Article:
Once respected as a scrupulous researcher and human rights activist, Nepali lawyer Shakuntala Thapa is today persecuted in her own country, she says, thanks to her decision to defend Charles Sobhraj, the sensational "Bikini Killer" of yesteryears.
"I have been living in fear of my daughter's and my life," says the single mother of two who became a household name as well as object of mockery ever since her daughter Nihita Biswas fell in love with Charles Sobhraj after a chance visit to prison and the two declared themselves engaged and even married.
"We have faced ridicule, threats as well as attacks and now, I feel this country will not let us live," Thapa told IANS, after Nepal's Supreme Court, where she lost her battle to get Sobhraj acquitted of the murder of an American tourist, summoned her and her daughter for contempt of court after both criticised the judges presiding over the trial.
The summons followed heated jostling on the Supreme Court premises Friday after judges Ram Kumar Prasad Shah and Gauri Dhakal ended a seven-year-old court room drama that had generated worldwide interest by pronouncing Sobhraj guilty of the murder of American backpacker Connie Jo Bronzich in 1975.
Nihita and Thapa, who were present in the court, gave vent to their anger and disappointment at the sentence, calling it biased and accusing the judges of having been bribed.
It triggered a severe reaction Sunday when lawyers Rajan Adhikari and Shanta Sedhai filed a contempt of court petition against both, demanding a one-year jail term and an NRS 10,000 fine as punishment.
Judge Shah heard the application and ordered the pair to present their explanation within 72 hours or face arrest.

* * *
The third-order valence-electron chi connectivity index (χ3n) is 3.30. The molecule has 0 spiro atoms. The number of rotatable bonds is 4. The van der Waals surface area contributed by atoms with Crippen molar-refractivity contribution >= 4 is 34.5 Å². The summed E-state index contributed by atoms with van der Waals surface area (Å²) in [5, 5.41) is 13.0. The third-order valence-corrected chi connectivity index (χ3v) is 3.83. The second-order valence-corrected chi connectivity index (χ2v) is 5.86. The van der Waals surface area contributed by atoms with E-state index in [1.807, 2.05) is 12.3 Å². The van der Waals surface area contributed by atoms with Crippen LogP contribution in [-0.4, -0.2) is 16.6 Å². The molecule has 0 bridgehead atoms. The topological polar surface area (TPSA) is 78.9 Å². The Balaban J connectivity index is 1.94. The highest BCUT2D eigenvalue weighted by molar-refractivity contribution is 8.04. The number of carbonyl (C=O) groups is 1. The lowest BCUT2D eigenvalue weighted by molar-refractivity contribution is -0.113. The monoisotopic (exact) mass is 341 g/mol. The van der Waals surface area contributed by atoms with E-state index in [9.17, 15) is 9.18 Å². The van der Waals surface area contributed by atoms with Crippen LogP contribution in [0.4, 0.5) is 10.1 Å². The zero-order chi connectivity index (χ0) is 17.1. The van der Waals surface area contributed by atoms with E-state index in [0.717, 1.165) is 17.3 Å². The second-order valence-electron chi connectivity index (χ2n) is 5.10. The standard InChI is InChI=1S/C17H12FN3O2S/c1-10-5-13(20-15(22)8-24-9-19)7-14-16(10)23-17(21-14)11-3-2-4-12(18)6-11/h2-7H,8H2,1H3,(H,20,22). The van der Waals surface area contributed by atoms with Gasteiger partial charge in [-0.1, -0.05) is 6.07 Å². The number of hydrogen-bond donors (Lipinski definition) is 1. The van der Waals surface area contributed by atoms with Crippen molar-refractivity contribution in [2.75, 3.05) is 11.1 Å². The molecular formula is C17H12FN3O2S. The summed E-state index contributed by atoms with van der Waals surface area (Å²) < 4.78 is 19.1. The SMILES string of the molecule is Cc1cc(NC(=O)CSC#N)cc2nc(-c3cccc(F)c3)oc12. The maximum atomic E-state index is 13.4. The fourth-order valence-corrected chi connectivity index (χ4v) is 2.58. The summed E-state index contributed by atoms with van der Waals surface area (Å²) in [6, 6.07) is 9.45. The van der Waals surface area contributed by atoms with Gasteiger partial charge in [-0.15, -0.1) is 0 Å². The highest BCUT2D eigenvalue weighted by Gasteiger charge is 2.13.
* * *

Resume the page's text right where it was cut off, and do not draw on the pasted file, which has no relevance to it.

"This is the first time in Nepal's legal history that an arrest order has been issued in a contempt of court case," Thapa said. "There have been frequent contempt of court proceedings. One of the current Supreme Court judges, Prakash Basti, had faced a contempt of court charge."
One of the most sensational contempt of court cases involved a leading lawyer, Bishwakanta Mainali, who was also the then president of the powerful Nepal Bar Association.
Mainali criticised Nepal's judiciary and called it corrupt, resulting in his licence to practise being suspended for three months.
But the suspension order created a nationwide protest by lawyers who boycotted the court, eventually forcing the judicial authorities to hurriedly withdraw it.
Thapa said her criticism was directed towards the two individual judges, not the court and judiciary for whom, she said, she had every respect.
Friday's judgment, hailed by the prosecution as the "triumph of justice", remains controversial still.
The judges said the guilty verdict was based on Sobhraj's trials in India's courts, especially a confession he made in the Indian Supreme Court admitting he was in Nepal in 1975.
In India, the Supreme Court does not take confessions. Confessions are taken by magistrates and the documents have to be signed by the official and bear his seal of office.
However, the sheaves of paper presented by Nepal police as the confessions of Sobhraj and his then accomplice Marie Andree Leclerc are unsigned documents without any seal.
Also, as Thapa indicated in her arguments before the court, Sobhraj's confession is dated July 6, 1976 when he was arrested from a New Delhi hotel. Since the arrest occurred near midnight, she says it is physically and technically impossible that he could have given an 11-page statement the same day.
Marie Andree's confession also bears the same date. However, according to Indian police, the Canadian was arrested only July 9.